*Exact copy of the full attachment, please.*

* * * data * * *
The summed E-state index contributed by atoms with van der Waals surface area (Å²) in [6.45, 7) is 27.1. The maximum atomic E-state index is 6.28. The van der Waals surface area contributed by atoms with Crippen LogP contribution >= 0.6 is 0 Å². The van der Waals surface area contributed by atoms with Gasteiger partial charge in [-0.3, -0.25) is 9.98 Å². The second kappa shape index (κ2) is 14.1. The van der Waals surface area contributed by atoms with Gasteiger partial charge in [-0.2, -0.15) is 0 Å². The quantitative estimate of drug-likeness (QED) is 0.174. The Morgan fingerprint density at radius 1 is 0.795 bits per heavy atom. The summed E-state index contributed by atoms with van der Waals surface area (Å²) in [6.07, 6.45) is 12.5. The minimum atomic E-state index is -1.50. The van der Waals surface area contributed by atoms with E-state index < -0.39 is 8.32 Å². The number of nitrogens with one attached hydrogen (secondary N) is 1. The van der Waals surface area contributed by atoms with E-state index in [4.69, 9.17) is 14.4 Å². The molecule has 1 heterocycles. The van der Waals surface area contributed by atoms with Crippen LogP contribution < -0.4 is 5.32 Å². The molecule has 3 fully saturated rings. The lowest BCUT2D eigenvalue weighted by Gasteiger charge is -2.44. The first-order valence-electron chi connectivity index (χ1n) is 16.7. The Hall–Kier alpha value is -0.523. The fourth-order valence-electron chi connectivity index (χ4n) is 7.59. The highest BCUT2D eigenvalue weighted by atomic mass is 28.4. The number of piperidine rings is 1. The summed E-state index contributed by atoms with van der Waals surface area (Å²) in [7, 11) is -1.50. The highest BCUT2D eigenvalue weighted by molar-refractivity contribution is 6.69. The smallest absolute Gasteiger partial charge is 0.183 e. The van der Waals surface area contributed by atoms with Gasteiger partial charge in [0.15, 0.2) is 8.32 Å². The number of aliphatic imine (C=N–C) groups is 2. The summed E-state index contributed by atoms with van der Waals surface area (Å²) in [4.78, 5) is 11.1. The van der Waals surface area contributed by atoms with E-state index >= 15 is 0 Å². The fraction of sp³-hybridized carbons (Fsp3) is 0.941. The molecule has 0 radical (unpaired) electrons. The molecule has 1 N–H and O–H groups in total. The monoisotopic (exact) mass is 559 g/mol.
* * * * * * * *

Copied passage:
The summed E-state index contributed by atoms with van der Waals surface area (Å²) in [6.45, 7) is 27.1. The maximum atomic E-state index is 6.28. The van der Waals surface area contributed by atoms with Crippen LogP contribution >= 0.6 is 0 Å². The van der Waals surface area contributed by atoms with Gasteiger partial charge in [-0.3, -0.25) is 9.98 Å². The second kappa shape index (κ2) is 14.1. The van der Waals surface area contributed by atoms with Gasteiger partial charge in [-0.2, -0.15) is 0 Å². The quantitative estimate of drug-likeness (QED) is 0.174. The Morgan fingerprint density at radius 1 is 0.795 bits per heavy atom. The summed E-state index contributed by atoms with van der Waals surface area (Å²) in [6.07, 6.45) is 12.5. The minimum atomic E-state index is -1.50. The van der Waals surface area contributed by atoms with E-state index < -0.39 is 8.32 Å². The number of nitrogens with one attached hydrogen (secondary N) is 1. The van der Waals surface area contributed by atoms with E-state index in [4.69, 9.17) is 14.4 Å². The molecule has 1 heterocycles. The van der Waals surface area contributed by atoms with Crippen LogP contribution < -0.4 is 5.32 Å². The molecule has 3 fully saturated rings. The lowest BCUT2D eigenvalue weighted by Gasteiger charge is -2.44. The first-order valence-electron chi connectivity index (χ1n) is 16.7. The Hall–Kier alpha value is -0.523. The fourth-order valence-electron chi connectivity index (χ4n) is 7.59. The highest BCUT2D eigenvalue weighted by atomic mass is 28.4. The number of piperidine rings is 1. The summed E-state index contributed by atoms with van der Waals surface area (Å²) in [7, 11) is -1.50. The highest BCUT2D eigenvalue weighted by molar-refractivity contribution is 6.69. The smallest absolute Gasteiger partial charge is 0.183 e. The van der Waals surface area contributed by atoms with Gasteiger partial charge in [0.15, 0.2) is 8.32 Å². The number of aliphatic imine (C=N–C) groups is 2. The summed E-state index contributed by atoms with van der Waals surface area (Å²) in [4.78, 5) is 11.1. The van der Waals surface area contributed by atoms with E-state index >= 15 is 0 Å². The fraction of sp³-hybridized carbons (Fsp3) is 0.941. The molecule has 0 radical (unpaired) electrons. The molecule has 1 N–H and O–H groups in total. The monoisotopic (exact) mass is 559 g/mol.